The other main difference is drying. Do they dry fast or slow? Under what conditions are the pasta dried? My understanding is that there is a wide variety of techniques, but that more artisan pasta makers go by a mantra that many BBQers might identify with… low and slow. Whereas it does make sense that industrial plants might go for a “Faster is better” philosophy where the bottom line is king. Or, perhaps, there are some quick drying techniques that are superior?

Last mention

I did want to talk about how the extruding process might impact flavor. Some mention that the die (what the pasta is pushed through) might impart flavor onto the pasta. I suppose that it might make sense that different materials that the pasta goes through might have different outcomes. Perhaps the material itself, or the texture of the die that is imprinted on the pasta.

Taste Test

I decided I was going to do a little bit of a taste test. This is about as unscientific as it gets, but I did want to take a go at rating pasta. The brands that I chose to use were Food Club (generic), Creamette, Dakota Growers, and Barilla. I really wanted to include De Cecco, as they are a popular Italian company that imports the pasta, but they did not have the macaroni style in my grocery store.


I filled four small saucepans with two cups of water. Once all four were heavily boiling, I added five to ten individual macaroni and cooked for 7 minutes. I drained them all separately and tasted. I will rate these pasta based on taste, firmness, and shape.

macaroni taste test challenge

Food Club – 4th

Food Club seemed to be the worst, but deep down, I was rooting for them. And when I say the worst, it is not like it was inedible or anything. The pasta just did not seem to stand up to the boil as well as the other three did. Perhaps the number of noodles I cooked just caused them to cook faster and maybe this brand isn’t as forgiving on over doneness?

Creamette – 3rd

I have to be honest that the last three were all very close. The Creamette elbow macaroni was fine, but for me, it tasted as though the texture just didn’t hold up quite as well as the last two. While my day to day pasta tends to be a rice pasta, I certainly have bought and used this brand before.

Barilla – 2nd

The taste and texture were nearly the same, IMO, as Dakota Growers. It kept great firmness and tasted as I would expect. What pushed this to 2nd place was the shape. This elbow macaroni has a slightly different shape than what I would expect from a macaroni. I don’t think it makes it any less of a macaroni, but I have an idea in my brain on what a macaroni in mac and cheese should taste like, and this is not quite there.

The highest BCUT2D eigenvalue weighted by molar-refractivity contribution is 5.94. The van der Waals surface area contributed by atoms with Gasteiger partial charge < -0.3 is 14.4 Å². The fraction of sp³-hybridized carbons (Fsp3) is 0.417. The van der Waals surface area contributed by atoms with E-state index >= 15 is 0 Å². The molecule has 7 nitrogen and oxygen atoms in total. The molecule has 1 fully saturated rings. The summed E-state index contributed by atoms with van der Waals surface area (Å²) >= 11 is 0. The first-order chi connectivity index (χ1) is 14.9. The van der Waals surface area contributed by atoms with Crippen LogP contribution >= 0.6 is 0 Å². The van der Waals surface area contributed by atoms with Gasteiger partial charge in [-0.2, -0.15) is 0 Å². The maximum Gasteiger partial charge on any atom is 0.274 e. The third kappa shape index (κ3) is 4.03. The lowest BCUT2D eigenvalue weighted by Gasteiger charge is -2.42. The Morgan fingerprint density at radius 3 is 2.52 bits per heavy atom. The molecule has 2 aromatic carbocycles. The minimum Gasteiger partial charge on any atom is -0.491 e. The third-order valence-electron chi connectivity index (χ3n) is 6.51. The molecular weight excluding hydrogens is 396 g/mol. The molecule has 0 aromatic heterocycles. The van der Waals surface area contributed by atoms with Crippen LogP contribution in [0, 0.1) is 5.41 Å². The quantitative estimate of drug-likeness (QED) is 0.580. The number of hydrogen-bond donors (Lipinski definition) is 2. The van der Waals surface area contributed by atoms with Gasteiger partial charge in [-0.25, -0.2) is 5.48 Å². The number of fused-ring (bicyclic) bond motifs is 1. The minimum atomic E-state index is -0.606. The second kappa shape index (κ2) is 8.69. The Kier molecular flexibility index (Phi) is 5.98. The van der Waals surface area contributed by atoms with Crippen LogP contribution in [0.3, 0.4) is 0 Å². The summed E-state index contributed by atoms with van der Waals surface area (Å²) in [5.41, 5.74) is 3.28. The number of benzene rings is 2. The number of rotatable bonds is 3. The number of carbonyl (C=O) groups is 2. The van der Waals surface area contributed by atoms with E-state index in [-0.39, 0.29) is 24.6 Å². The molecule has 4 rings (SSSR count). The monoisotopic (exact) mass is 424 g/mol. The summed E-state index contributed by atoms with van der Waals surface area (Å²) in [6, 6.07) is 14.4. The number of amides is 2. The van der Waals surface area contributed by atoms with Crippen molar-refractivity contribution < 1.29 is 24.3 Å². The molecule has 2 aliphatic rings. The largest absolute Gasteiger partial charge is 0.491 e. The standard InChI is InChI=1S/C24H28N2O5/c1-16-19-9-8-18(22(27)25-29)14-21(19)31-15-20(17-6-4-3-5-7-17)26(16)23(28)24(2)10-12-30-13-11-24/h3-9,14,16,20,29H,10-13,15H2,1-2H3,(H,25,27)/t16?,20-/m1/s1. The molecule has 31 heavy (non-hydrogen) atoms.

Winner – Dakota Growers!

It was close, but the winner is Dakota Growers. It had a good pasta flavor and firmness. The shape is exactly what I would expect from a macaroni. This is a great pasta.

Ok, what now?

Well, for the rest of this series, I expect to use Dakota Growers macaroni pasta. No, no… I am not getting paid for this post. I simply wanted to get a little nerdy about macaroni. And I might use each of the brands listed above at some point in the future, depending what is on sale. Today, though, Dakota Growers wins supreme!

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  1. Great (and fun) test! Would be curious to see whether the differences between the pasta types can be noticed in a mac-and-cheese.

    1. I would have a tough time thinking that they would be distinguishable if cooked properly, except, perhaps, the Food Club.

  2. Having a hard time locating large elbows (size #74). Used to buy Ronzoni in bulk, but can no longer find it. Also can not locate any in the other brands either. I really like the large size for mac & cheese. Any help?

  3. Looking to buy thin elbow macaroni the size found in (kraft) macaroni and cheese. It seems creamette’s discontinued their ready cut spaghette?????